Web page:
Between now and the end of 2022, however, Fannie Mae believes rates and prices will keep many potential buyers out of the market. This is in spite of widespread reports of homeowners cutting their asking prices in hopes of snagging a buyer.
“For some potential movers, the prospect of giving up their current mortgage and taking on one with a rate that is nearly double their current one is enough to back out of the transaction.”
— Matthew Speakman, Senior Economist, Zillow
Realtor.com reported that the share of homes where owners reduced prices hit 14.9% in June 2022. That’s almost double the share reducing prices a year earlier (7.6%). Reductions were especially strong in the western states, according to the publication.
Making the Gear Change As Rates Rise
Just as consumers have had to get used to a major shift in mortgage markets, home lenders themselves have had to change their mindsets. This has taken some time to filter into many larger organizations’ marketing, says Andrew Davidson, SVP and Chief Insights Officer at Mintel. Much that has been out there still emphasized grabbing rates before they shot way up, he says.
Davidson says one player that has adapted quickly to shifting conditions is Rocket Mortgage. Davidson says that Rocket, the nation’s largest mortgage lender, has been pushing the idea of prequalification in light of the tighter availability of homes for sale.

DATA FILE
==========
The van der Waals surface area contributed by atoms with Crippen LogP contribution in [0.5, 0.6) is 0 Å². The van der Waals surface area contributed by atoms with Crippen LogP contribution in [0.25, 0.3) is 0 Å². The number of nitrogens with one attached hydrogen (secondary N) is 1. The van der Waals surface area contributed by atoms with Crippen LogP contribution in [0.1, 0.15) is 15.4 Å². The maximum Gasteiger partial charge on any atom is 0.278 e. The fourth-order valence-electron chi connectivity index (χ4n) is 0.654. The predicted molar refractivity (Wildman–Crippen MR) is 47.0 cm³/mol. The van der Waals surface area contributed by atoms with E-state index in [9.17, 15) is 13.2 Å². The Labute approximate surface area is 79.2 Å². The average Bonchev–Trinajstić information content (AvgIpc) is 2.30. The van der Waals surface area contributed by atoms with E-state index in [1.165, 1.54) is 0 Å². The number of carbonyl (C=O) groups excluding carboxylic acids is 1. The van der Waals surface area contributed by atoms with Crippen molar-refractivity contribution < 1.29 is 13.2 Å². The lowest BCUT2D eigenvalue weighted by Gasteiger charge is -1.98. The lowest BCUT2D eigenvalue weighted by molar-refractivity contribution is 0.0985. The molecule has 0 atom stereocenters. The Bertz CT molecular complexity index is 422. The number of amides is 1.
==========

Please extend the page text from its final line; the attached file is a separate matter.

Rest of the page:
Rocket’s angle, he says, is for the consumer to feel, “I’m already pre-qualified through Rocket Mortgage so I can be the first to make an offer in this very competitive market.”
One change that has already started to be seen is a shift towards marketing home equity credit.
Davidson says banks and credit unions that decide to go after this business will find themselves competing with some fintechs as well as other traditional lenders. One is Figure, which uses blockchain technology to provide an entirely online application process, which it promises can shrink the timeframe to less than a week.
Two more are Aven and Hitch, which promote home equity lines that can be accessed using a credit card. Though not a first, historically, both offer a different take on the HELOC product in today’s market.
The industry may be on the cusp of shifting to promoting adjustable rate mortgages. Davidson hasn’t seen this in mass market promotions yet as he monitors ongoing additions to Mintel’s database.
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Smaller Institutions Make a Subtle Shift